In this city, with the richest history of transforming lives through opportunity and education in the world, it’s come to this: We’re going to pay kids to study?

It’s not unprecedented though, this paying kids to do well in school, even in my life. In the small rural Western New York State town I grew up in, four brothers lived two doors away. Their father was a doctor. He was kind of a moody guy who wouldn’t wave to you even if he was driving by slowly and must have seen you waving to him like you waved to just about everyone in a town that size when they were driving by looking for someone who might be waving at them. You’d eventually learn to line yourself up with trees next to the sidewalk as cars passed, to avoid all that waving, But none of this eagerness or hiding mattered to the doctor; he would stare straight ahead and just keep driving.

The doctor was a smart guy and played chess at lunch time when any of the four boys were around to play with him. He liked the Yankees and would always watch their games with the boys. I envied all that and used to hang out over there. They always had big cases of pop in the garage and your large glass was always filled with ice and exotic brands from the cases, like Cream Soda. The doctor smoked and had a wooden dispenser-like thing on the knotty-pine wall in the TV room where one pack of Camels would be replaced by another when he took one. Like a Pez dispenser on the wall. There was a stuffed fish on a plaque right next to it.

Their mother was smart too. She was on school boards and library boards and if women had been allowed to take up the collection at mass at the Catholic church she’d have been extending the long-handeled basket among the pews with the best of them. So, the four boys were smart and mostly a cut above the other kids in the small parochial school just up the street from them—and me. I wasn’t in class with any of them. Three of them were older, one was decidedly younger. I amend that: one year I was in class with the boy two years older. So small was the town and the Catholic grade school we went to, that when I was in third grade, the third and fifth grades were combined in one classroom. I remember him being real smart. I also remember him having a bottle of prescription red cough medicine in the back pocket of his heavy corduroy pants. He’d take a slug out of that whenever he wanted. The brothers were a confident bunch, and the nuns loved them.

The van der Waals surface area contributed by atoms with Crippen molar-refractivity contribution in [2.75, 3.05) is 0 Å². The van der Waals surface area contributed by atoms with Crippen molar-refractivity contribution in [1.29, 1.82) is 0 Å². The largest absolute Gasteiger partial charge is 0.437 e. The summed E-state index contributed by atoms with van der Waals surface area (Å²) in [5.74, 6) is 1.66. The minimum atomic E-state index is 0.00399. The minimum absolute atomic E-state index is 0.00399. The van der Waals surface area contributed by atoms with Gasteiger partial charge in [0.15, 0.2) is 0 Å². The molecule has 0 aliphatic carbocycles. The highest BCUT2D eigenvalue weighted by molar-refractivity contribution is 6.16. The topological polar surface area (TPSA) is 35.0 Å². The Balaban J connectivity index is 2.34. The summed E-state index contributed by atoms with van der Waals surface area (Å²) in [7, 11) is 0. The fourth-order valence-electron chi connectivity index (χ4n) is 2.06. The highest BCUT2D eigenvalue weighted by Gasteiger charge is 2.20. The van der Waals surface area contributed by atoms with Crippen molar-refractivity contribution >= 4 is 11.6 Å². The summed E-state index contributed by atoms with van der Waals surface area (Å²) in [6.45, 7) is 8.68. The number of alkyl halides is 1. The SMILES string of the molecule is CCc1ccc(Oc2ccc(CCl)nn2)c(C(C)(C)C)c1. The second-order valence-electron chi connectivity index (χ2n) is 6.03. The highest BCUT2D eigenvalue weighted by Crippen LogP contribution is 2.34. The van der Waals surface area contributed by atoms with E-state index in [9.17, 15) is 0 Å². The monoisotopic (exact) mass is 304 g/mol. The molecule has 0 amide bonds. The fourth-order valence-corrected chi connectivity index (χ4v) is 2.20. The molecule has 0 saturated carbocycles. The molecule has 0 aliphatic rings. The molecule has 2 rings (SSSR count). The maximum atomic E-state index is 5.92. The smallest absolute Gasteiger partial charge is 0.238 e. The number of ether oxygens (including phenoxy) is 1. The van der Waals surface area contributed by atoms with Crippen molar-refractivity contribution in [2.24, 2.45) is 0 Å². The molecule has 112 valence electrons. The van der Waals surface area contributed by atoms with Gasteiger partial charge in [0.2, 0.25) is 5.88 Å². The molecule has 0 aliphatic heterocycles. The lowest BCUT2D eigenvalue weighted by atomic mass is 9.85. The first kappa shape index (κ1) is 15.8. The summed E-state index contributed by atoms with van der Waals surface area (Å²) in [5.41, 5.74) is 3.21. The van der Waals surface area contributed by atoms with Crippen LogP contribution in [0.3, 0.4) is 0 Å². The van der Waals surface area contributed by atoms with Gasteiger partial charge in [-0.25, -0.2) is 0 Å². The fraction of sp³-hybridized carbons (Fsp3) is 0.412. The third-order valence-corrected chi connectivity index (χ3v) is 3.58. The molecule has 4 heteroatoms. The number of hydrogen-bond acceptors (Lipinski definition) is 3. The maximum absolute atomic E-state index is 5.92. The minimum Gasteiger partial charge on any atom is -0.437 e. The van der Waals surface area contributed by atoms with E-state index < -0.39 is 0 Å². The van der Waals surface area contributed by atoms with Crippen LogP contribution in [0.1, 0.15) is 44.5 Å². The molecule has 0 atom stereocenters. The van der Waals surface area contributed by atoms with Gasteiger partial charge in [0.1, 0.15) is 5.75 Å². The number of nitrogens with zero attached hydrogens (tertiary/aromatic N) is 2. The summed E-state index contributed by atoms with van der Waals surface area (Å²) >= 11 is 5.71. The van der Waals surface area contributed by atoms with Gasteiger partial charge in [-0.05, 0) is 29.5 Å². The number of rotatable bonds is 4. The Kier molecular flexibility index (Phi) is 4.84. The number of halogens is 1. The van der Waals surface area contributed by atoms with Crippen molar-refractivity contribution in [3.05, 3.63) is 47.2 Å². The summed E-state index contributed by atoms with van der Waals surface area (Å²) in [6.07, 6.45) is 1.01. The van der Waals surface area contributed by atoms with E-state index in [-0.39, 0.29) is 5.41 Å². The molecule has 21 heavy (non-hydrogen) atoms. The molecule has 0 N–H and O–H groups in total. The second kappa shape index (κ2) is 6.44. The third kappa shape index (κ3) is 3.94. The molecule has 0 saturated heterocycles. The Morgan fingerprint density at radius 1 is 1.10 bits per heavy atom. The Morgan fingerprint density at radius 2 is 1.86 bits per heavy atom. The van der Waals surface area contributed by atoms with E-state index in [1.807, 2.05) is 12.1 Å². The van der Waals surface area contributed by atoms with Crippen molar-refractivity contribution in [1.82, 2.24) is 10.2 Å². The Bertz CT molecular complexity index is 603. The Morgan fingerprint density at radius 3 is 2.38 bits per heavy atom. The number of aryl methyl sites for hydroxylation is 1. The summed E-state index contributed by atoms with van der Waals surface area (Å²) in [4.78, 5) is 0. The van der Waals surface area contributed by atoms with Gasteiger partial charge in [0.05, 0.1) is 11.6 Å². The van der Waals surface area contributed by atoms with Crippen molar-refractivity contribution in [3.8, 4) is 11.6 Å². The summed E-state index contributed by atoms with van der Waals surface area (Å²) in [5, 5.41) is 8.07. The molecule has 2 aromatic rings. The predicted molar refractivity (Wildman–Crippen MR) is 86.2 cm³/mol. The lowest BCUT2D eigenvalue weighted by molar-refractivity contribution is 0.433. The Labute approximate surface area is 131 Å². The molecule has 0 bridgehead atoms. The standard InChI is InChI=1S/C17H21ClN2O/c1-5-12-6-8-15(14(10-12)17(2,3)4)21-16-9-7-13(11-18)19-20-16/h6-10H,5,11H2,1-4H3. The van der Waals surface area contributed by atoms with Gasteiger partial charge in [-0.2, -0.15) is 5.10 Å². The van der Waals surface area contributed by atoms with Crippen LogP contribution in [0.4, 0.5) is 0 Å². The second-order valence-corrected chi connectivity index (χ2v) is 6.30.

But they didn’t get good grades just because the nuns loved them. They were smart and would have gotten good grades in the rural setting our growing-up took place in if they’d never even bought their school books. At home, they had stacks of comic books and sports magazines and the whole set of the Hardy Boys. That they’d get ‘all A’s’ was a given. But that didn’t stop their ol’ man, the doctor, from giving them a dollar for every A they got. We couldn’t believe that! A dollar!

Looking back on it, it was having all those books and magazines and comics that made them know stuff in school. The dollar for every A was after the fact. Yo, presidential-hopeful-despite-your-denial Mike Bloomberg, you must know that. Come on.

Bill Gunlocke

Friday, June 15, 2007

May I Recommend ‘Falling Man’
Our Town downtown
June 18, 2007

My middle grown daughter loves Three Lives bookstore in the Village and goes there a lot apparently just to hang among the books and see what's new. She said she picked up Don DeLillo's new novel 'Falling Man' off the table and read the first paragraph and put it down when she realized it was about 9/11. She obviously hadn't seen the back of the book, which she must have assumed was a just the standard picture of DeLillo or some old blurbs about 'Libra' or 'White Noise'. The back is an extension of the blue sky of the front cover, but with the Twin Towers standing up through the clouds.

I'd read the book; that's how we got talking about it. I thought of it as my story, like you would if you read it. We all take that day personally. But I've been wondering since my daughter mentioned putting the book down, what younger people who saw the towers fall or heard all the noise carry around with them. A buddy (and a father) always reminds me that you never really know what your kids are thinking, and I know that, but I wonder how the world looks to the young people who were probably out at a bar or a restaurant the night before. Are they OK? I mean she said she put the book down after seeing it was about 9/11. The book makes you think about it all again. The Times’ Michiko Kakutani didn't care for it, but she is so annoying you can't read her anymore.

I wonder what the young people make of how long it's taking us older people to get the new tower or the memorial (which is it? I can't remember) built at Ground Zero. What do they think of Chase getting a great deal-among-older-guys to build there? What do they think of the pictures of the men in dark suits and shovels with hard hats on, all smiling like Robert Moses?